Chaos erupted as the August House passed the security bill Wednesday. The Legislators engaged in a war of words and exchanged blows as the proceedings went on. Even so, the speaker and his deputy were not safe. The speaker got a taste of bottles that were thrown at him. Even as the House blazed in a war of words, one Member of Parliament literally poured water on the deputy speaker so as to cool down the temperature.
The rowdy legislators disrupted the morning session that saw the parliament take a break for about two hours. The opposition engaged the House in singing, “Bado mapambano,” a song that translates as “Struggle continues.” Indeed the struggle continued till at the close of the day’s business–not, however, barring the speaker and the ruling coalition from passing the security laws. The ruling coalition that boasts the numbers in the House used its tyranny well and slid by the laws that the opposition and human rights activists have condemned as draconian.
Wednesday’s day’s and night’s proceedings can be identified as one of the most acrimonious sessions ever witnessed in the August House since 1963 independence. The passage of the contentious security laws on Wednesday night could just have renewed the war between the ruling alliance and the opposition. The government side had its way as the members of parliament threw a ring around the House speaker, Hon. Justin Muturi, so as to shield him from opposition legislators who unsuccessfully attempted to scuffle the process.
The speaker read each of the 100 amendments amid deafening noise and declared them as endorsed. The draconian legislation is now part of Kenyan law, and the opposition has vowed to move to the courts. Orange Democratic Movement Secretary General Hon. Ababu Namwamba in his own words said that the manner in which the bill was passed was an advance warning of how dangerous the same laws would be executed. He went ahead to say, “Parliament buildings have been turned into military barracks to demonstrate indeed that they are prepared to turn Kenya into a police state.” Deputy minority leader, Hon. Jakoyo Midiwo, on his part weighed in and said, “I have never seen, even in movies, a mace being taken out of the House through the back door. It means it is evil. It is a government wanting to pull a fast one and in an evil way.”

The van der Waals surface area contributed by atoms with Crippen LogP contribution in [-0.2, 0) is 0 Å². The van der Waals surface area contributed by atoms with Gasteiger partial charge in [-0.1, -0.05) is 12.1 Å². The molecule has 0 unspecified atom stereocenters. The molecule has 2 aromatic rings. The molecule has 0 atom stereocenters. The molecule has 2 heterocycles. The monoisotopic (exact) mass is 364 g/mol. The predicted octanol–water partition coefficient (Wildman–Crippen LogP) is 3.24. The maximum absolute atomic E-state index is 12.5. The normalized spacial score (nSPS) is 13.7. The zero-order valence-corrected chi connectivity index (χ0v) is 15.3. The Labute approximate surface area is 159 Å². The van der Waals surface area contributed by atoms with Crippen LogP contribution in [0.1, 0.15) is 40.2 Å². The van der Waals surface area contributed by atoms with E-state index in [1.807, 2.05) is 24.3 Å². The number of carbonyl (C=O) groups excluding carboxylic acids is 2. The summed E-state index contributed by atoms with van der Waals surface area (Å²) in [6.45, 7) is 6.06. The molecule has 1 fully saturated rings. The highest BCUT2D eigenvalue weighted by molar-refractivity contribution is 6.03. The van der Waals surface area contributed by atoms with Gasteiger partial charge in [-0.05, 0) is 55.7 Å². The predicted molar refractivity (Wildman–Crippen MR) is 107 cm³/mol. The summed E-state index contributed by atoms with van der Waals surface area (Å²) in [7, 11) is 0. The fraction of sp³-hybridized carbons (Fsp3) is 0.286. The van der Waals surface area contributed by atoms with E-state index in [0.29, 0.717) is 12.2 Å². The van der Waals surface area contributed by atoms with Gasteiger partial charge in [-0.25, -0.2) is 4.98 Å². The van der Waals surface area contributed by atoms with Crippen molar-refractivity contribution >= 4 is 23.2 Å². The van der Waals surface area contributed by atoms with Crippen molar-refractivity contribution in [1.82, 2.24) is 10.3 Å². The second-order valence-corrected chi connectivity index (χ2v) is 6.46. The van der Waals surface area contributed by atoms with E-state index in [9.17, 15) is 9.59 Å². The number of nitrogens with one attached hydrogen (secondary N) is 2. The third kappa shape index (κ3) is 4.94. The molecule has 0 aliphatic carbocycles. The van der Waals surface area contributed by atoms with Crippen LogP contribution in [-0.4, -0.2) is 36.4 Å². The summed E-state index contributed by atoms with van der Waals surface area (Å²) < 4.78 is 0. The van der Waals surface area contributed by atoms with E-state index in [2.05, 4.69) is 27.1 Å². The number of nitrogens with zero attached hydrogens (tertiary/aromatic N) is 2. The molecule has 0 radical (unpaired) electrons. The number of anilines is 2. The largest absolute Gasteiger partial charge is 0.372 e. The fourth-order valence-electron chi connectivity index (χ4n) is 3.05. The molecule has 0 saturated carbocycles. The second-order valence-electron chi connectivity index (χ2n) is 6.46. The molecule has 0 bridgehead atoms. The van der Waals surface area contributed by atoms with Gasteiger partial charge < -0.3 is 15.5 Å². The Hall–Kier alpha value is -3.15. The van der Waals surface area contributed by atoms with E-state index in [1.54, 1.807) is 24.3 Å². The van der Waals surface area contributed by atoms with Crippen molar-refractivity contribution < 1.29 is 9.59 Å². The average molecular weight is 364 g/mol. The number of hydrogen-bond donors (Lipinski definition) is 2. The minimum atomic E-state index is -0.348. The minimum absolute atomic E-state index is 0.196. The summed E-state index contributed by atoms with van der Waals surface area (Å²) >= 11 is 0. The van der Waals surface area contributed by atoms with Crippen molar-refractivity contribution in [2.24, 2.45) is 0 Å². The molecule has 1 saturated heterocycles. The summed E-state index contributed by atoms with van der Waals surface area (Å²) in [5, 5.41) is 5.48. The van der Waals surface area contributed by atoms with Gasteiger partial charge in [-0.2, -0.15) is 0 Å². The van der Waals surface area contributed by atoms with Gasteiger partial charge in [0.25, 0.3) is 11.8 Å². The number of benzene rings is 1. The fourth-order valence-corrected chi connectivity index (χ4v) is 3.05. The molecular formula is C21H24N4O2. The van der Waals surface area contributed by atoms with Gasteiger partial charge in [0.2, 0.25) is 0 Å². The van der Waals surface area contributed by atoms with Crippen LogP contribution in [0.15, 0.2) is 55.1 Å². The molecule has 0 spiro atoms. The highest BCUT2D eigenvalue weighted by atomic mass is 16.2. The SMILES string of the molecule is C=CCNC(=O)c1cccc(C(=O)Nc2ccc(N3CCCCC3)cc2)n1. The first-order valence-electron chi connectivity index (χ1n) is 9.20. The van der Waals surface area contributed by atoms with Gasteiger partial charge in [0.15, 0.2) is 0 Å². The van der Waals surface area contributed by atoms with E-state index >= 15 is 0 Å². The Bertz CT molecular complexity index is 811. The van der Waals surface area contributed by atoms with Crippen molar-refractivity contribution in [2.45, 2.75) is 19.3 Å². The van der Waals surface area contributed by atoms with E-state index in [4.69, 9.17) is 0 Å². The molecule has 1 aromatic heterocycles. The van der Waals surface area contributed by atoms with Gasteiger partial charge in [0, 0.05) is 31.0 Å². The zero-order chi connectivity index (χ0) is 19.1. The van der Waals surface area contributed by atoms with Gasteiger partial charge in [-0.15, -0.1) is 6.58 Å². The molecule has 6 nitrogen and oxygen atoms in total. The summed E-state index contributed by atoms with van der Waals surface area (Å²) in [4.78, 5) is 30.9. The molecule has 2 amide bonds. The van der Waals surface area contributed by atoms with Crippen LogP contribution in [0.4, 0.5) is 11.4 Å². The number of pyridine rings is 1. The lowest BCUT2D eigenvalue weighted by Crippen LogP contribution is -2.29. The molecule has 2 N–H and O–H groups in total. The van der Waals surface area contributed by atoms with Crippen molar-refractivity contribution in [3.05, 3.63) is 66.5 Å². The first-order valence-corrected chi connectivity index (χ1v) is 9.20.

The speaker actually acted clueless on ways of dealing with the rowdy members of parliament. The manner in which the laws were passed indeed confirms that the laws are draconian. The laws that president Uhuru has critically campaigned for may see the nation get back to the old Moi era in which people were tortured by the police and the government. The heavy military presence outside the parliament buildings indeed proved a point. It was for the first time that people were refused access to the public gallery. The opposition senators were mistreated outside the House and one of them was even arrested or a few minutes. The mace in the House was under a tight security with it being guarded by about ten sergeants at arms. The divided House could have lost rip and the citizens’ trust, going by what those citizens watched broadcasted live on television channels in the country.
Analysis by Morris Cerullo
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